'When people know things are dire enough, they contact me'
Stars and Stripes
WASHINGTON — Michelle McIntyre-Brewer may understand the military health care systems better than anyone else in the world.
She’s not a health care specialist, or a Defense Department employee, or a trained social worker. She’s just a military spouse determined to help out where she can.
“I had one couple where the wife had miscarried, and she went septic because of that, and separately the [active-duty] husband ended up with a punctured lung,” she said. “They had three children at home. The rest of the family was civilians. Somebody had to step in and help, to make sure they all got what they need.”
McIntyre-Brewer, an Air Force brat who married a soldier, has a near-cult-hero status within the tight-knit military community. Last fall, she was recognized by the White House with the nation’s Citizens Medal, for “exemplary deeds of service for their country.”
She juggles dozens of cases each week, helping get injured troops’ voices heard, moving patients across the country to receive better care, and counseling parents of special needs kids on their rights and benefits.
“People think I have this massive underground network and knowledge … but really, I just call people up until someday says, ‘OK, I’ll help you,’” she said, laughing.
The work is a far cry from her original charity goals. In 2003, she founded the group Soldier’s List as a way to send care packages to deployed troops who needed toiletries, candy, or simply a morale boost from home.
But over the years, many of those same troops began contacting her with problems their families were facing back home. At the same time, she learned the shortcomings and headaches of the military medical system.
She lost one son at birth, and her daughter Lorelei was born with a heart defect. Her adopted son Jiaqun has battled cancer his whole life. Caring for them has taught her uncomfortable lessons about what Tricare will cover and which private hospitals will work with military families.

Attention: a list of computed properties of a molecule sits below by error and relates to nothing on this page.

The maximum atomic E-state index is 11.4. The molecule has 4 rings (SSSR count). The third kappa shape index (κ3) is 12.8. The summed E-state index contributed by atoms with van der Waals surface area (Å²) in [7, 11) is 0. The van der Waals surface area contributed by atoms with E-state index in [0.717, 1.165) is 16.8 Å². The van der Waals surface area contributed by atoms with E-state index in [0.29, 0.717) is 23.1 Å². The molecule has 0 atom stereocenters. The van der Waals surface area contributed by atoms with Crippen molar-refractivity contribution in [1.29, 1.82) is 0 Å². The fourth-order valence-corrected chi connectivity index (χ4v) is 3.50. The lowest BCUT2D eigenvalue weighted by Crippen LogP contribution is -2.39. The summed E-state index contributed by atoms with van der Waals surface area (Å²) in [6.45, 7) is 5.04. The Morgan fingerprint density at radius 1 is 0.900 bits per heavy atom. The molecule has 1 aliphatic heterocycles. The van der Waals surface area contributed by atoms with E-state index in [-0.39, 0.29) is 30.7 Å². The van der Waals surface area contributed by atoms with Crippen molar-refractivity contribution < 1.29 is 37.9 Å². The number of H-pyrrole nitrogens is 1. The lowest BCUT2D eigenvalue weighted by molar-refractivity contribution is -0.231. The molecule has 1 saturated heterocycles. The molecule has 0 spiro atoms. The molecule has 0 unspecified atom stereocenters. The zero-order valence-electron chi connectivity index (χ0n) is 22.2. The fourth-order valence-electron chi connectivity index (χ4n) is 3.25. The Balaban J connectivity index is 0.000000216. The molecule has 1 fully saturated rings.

So she started using her experience and contacts to help others. At first, it was a few calls related to problems in the aftermath of Hurricane Katrina. Today, it’s up to 40 different cases at a time.
McIntyre-Brewer has a soft spot for children in need. One of her current cases (not connected to the military) is fighting with private health care insurers over the best surgery options for an infant in need of heart surgery.
She has also had to learn the ins and outs of the Department of Veterans Affairs health care processes, as more and more requests come in from troops leaving the service.
“Navigating the [health care] systems becomes a full-time job in itself for these families,” she said. “Some will call me, say ‘I’ve tried this,’ and I consult with them. For others, I need to get on the phone and be advocates for them.”
She shut down the charity’s website a few years ago, when the requests for help came flooding in too rapidly. McIntyre-Brewer said it’s not that she doesn’t want to help. It’s just that she likes to focus on the most difficult cases.
“I’ll work with anybody,” she said. “But somebody who is a little more connected, I might wait a little longer to help than a junior enlisted, someone who has a harder time getting through the chain of command.
“I’ve got a long list of people who give me referrals now. When people know things are dire enough, they contact me.”
All the work is done through her suburban Maryland home, where she also home-schools her three children. Her husband, Stephen, has been deployed for much of the last five years. She said the many demands on her time force her to stay organized.
And her children get into the work as well. Her oldest, Cavan, two years ago launched Socks for Vets, which distributes gifts (including socks, clothes, and sock puppets) for veterans and wounded warriors. Loreleo and Jiaqun often accompany them on trips to visit wounded troops at Walter Reed National Military Medical Center.
McIntyre-Brewer said she doesn’t get discouraged by the workload, but she does get upset that many civilians are surprised she needs to intervene to help troops get the care they deserve.
“I do think the general public is well-intended,” she said. “I just don’t think they’re well informed. I think people would be upset if they knew how difficult this can be.”